Detecting alien life is a difficult task because it’s hard to find signs of life that could apply to any life form. However, complex molecules could be a promising indicator of life and evolution.

Currently, it’s not possible to experimentally determine how complex a molecule is and how that correlates with information-theoretic approaches that estimate molecular complexity. Assembly Theory has been developed to quantify the complexity of a molecule by finding the shortest path to construct the molecule from simple parts, revealing its molecular assembly index (MA). In this study, we present an approach to rapidly and exhaustively calculate molecular assembly and explore the MA of over 10,000 molecules.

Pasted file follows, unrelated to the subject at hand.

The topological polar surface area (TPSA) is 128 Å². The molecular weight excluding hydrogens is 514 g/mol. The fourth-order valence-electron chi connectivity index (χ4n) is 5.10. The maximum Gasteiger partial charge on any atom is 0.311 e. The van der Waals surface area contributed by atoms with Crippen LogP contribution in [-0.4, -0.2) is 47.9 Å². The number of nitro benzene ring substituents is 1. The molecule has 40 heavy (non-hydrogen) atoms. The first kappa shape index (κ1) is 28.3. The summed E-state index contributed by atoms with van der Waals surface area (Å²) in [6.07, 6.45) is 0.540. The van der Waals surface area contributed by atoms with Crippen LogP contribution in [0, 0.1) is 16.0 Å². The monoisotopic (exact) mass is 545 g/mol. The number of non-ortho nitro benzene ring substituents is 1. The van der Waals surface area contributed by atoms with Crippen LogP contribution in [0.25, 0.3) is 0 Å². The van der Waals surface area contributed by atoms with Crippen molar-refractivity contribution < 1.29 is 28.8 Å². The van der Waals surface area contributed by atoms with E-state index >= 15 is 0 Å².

We demonstrate that molecular complexity (MA) can be experimentally measured using three independent techniques: nuclear magnetic resonance (NMR), tandem mass spectrometry (MS), and infrared spectroscopy (IR), and these give consistent results with good correlations. By identifying and counting the number of absorbances in IR spectra, carbon resonances in NMR, or molecular fragments in tandem MS, the molecular assembly index of an unknown molecule can be reliably estimated from experimental data.

This represents the first experimentally quantifiable approach to defining molecular assembly, a reliable metric for complexity, as an intrinsic property of all molecules and can also be performed on complex mixtures.

This paves the way to use spectroscopic techniques to unambiguously detect alien life in the solar system, and beyond on exoplanets.

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